Surrendering a Pet to a Shelter vs. Euthanasia
By Leilah's Mom
I have seen so many horror stories of animals going into shelters and never leaving. Many, many pets are comparatively unadoptable, or have very little chance of adoption into a suitable home. For many of these pets, euthanasia with loved family members present is much, much more preferable to waiting on death row in a shelter. The reality is that the vast majority of pets who are surrendered to shelters do not get adopted, the statistics are staggering. If an owner cannot find an appropriate home, then euthanasia might be more humane for the animal than surrendering the pet to a shelter. These animals would include the disabled, elderly, animals with temperament problems (after several sincere tries at training with professionals have failed), and animals with serious illnesses or health problems. There are also liability issues for aggressive dogs being adopted out.
Many people turn in animals like these hoping that they will get good homes, and avoid the reality of what will happen to their "best friend". It might be easier on their conscience, but it is usually a false hope and their pet suffers for it, sometimes horribly, once the owner has left. Often the pet has never known any other life (especially for elderly ones), and is suddenly thrown into the terror of a shelter with strangers, only to die there. The resources for shelters usually just don't stretch that far to take care of these animals when animals with much better chances at adoption are being destroyed. Even "no kill" shelters will often not deal with problem or "unadoptable" animals, and the "no kill" policies only extend to animals more easily adopted. Whether in a shelter or rescue, they are often destroyed, sometimes immediately, usually in a noisy, fearful environment. In some shelters, owner surrenders are not even put up for adoption, just put down right away. You can check with the individual shelter about the particular situation, and it is crucial that you be brutally honest about the condition of your animal, behavior, etc. Put your own feelings and pride aside for the sake of your animal. If they tell you that your animal probably won't get adopted, please consider euthanasia.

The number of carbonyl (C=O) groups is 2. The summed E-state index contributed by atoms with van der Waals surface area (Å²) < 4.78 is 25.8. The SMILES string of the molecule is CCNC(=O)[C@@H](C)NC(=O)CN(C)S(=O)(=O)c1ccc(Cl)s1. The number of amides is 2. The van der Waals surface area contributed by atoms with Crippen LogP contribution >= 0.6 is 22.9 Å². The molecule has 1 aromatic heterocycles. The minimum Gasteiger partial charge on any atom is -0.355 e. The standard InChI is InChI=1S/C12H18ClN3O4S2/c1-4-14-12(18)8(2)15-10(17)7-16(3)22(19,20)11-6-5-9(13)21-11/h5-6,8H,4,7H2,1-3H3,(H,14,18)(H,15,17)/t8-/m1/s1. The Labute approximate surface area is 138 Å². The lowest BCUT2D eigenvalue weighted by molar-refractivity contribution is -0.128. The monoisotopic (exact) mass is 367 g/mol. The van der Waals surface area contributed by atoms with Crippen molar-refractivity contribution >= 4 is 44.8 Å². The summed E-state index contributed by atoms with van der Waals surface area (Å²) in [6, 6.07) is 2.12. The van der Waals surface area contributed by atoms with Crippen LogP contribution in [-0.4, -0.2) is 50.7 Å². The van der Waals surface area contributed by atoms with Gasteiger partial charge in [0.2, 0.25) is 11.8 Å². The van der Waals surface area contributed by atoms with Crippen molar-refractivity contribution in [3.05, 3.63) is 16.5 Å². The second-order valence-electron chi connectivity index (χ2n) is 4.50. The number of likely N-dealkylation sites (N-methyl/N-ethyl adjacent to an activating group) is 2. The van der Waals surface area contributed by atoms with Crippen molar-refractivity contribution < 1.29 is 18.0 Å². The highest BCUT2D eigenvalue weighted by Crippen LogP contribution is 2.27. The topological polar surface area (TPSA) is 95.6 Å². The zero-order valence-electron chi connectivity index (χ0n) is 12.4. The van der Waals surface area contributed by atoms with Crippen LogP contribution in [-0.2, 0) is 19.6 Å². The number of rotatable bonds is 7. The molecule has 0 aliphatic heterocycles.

Take responsibility for your pet, even if you cannot keep him or her. Try your hardest to find a suitable, permanent home first. If you can't, please provide that last ultimate act of love for your pet if he or she seriously doesn't have much chance of being adopted. Take him to your own vet, stay with him or her to the end, as painful as that might be for you. It's the last great gift of love you can give. No one should die alone or with strangers if possible.
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